In 2012, Nguyen Gia Tri was posthumously awarded the ‘Ho Chi Minh Award’ for Literature and Art - one of the most important awards presented by the Vietnamese Government. To mark 25 years since his passing, from 26 June to 10 July the Vietnam Fine Arts Museum will display Nguyen Gia Tri’s sketches of scenery in northern Vietnam, young women, and nature.
Nguyen Gia Tri is one of the leading names in modern Vietnamese fine art. Along with To Ngoc Van, Nguyen Tuong Lan, and Tran Van Can, he was one of the famous quartet of artists in early Vietnamese art - ‘First Tri, second Van, third Lan, fourth Can’.
One of the most extraordinary artworks by Nguyen Gia Tri, ‘Women in the Garden’ (painted in 1939), was nominated as a National Treasure by Prime Minister Nguyen Xuan Phuc last September. It consists of eight panels combined into a large lacquer screen, measuring 159 x 400 cm. The artwork has two sides - one showing young women dancing in the garden and the other a painting of ‘Colocasia Gigantea’. The work is currently on exhibition at the Vietnam Fine Arts Museum in Nguyen Thai Hoc Street, Hanoi.
Nguyen Gia Tri was born in 1908, the son of a family of embroiderers who wove costumes for royalty and who lived in a poor village on the Red River (Thuong Tin, Ha Dong). He graduated from École des Beaux Arts de l’Indochine, the first fine arts school in Vietnam, in 1936. The teacher who had a great influence on his lacquer artistry was Ms Alix Ayme, who was well-known for her abundant lacquer paintings and also for the number of monographs she wrote on lacquer in Vietnam, Japan and China.
Tri was a pioneer in using lacquer materials. In 1930, when École des Beaux Arts de l’Indochine established a new faculty called ‘Son mai’ (Lacquer), Tri, one of the first students in the faculty, seriously studied the traditional techniques of ‘Son ta’ (natural paint) with vermilion, black, puce, gold and silver. Son ta, from the resin of the Son tree, was used in Vietnam thousands of years ago because of its high adhesion, anti-moisture properties, smoothness, shininess, and greater durability in daily items such as boats, chairs and tables. It is still used in everyday objects such as trays, caskets, and clogs, items of devotion such as altars, and decorations such as text panels and screens. Tri also studied and practiced Western painting techniques, with perspective and colour shading to create cubes. He also made countless sketches of nature and people. Leaves of bamboo, lotus, and taro, as well as women walking, standing, lying or dancing were subtly stylised in his lacquer work. This made Tri’s lacquer paintings more innovative and different from traditional works.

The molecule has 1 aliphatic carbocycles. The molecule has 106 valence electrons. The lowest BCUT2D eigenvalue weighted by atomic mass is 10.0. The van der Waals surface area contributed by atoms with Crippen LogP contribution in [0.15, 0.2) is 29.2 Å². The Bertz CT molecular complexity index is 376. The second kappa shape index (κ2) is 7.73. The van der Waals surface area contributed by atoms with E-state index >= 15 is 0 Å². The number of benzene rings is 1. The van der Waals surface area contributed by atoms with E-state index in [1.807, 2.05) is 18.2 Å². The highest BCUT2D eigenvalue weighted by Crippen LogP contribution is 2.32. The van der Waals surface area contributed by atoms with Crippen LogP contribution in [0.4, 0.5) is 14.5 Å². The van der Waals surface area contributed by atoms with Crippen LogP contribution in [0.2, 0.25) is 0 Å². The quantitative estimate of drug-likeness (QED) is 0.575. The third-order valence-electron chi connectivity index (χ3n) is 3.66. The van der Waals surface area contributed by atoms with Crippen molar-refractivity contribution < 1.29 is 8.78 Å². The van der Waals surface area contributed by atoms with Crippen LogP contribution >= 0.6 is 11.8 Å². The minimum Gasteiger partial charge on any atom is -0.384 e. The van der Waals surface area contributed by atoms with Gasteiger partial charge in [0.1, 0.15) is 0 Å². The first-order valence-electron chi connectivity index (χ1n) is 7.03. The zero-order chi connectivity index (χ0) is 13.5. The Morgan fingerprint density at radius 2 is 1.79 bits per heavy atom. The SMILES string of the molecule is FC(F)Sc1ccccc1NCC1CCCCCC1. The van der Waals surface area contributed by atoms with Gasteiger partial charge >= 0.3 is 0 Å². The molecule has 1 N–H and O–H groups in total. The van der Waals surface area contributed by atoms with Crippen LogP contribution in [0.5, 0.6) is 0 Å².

His greatest creativity, however, which transformed ‘Son ta’ into ‘lacquer art’, was his experimentation with lacquer materials.
The master’s techniques
Artworks have no subjects, Tri had said. Subjects are the material of lacquer.
Artist To Ngoc Van, one of Tri’s friends and also one the most famous Vietnamese painters, said of Tri’s lacquer works: ‘After Nguyen Gia Tri’s experimentation, Son ta could no longer be called a handicraft anymore. In the mind and soul of the artist who created lacquer, Son ta had been raised in its superior artistry. The art of Nguyen Gia Tri was his emotional outlet, a line, a streak, a colour that all came from the artist’s hands. In front of his artwork, people empathised Tri’s disquiet in the love of delight, but the first delight is Nguyen Gia Tri’s.’ To Ngoc Van also had an explanation that helps us understand more about the ghostly inspiration of Son ta under Nguyen Gia Tri’s hands, saying that on top of the variable pinkish, the very delicious brown, and the eggshells, substances transformed into valuable things. One of Nguyen Gia Tri’s supreme skills was using eggshells creatively and masterfully. In his hands, they turned from a hard to a soft material and he created a wide range of shades of colours and white light. In Tri’s paintings, eggshells sometimes resemble ancient ceramic glaze and sometimes stars in dark shadows on mysterious nights. No one has ever successfully copied the techniques he used to grind eggshells, which make his lacquer paintings so unique.
Moreover, the surface of the lacquer painting is glossy, akin to a mirror, so it makes lacquer surfaces look sunken, like looking inside a deep clean lake. And this effect helps audiences look through the surface of the painting and see reflections of people and the surroundings. This is what makes lacquer art so special and so totally different to Western oil paintings.
From the 1940s, aesthetic female figures, who were elegant and modern Hanoians, and characters from novels written by Nguyen Tri’s friends, who formed a writers group called Tu Luc Van Doan, were his most common subjects. ‘Young ladies in a garden’ presents a colourful flower garden with young women playing and jumping. Tri applied gold leaf to represent the light of the ground, eggshells to decorate the young ladies’ ao dai, and materials with soft curves to promote their beauty. Its realistic value lay in its shapes and movements.
Having worked in the 1960s and 1970s, Nguyen Gia Tri was influenced by Impressionism. In his final years, however, he returned to his romantic world, as he did in the 1940s. In his giant lacquer paintings, he always tried to explore new aesthetics in the way of creating an atmosphere by placing the ancient next to the modern, the luxurious next to the rustic, and the idea of hope next to nostalgia. This was his methodology in ‘The Landscape’ - a folding screen lacquer painting in which he used action calligraphy with eggshells and trees covered with large and strong colours to evoke the landscapes of Vietnam northern delta villages.
Nguyen Gia Tri died in 1993 and has no disciples. He was lonely on the fine arts boulevard, but fine art was his destiny.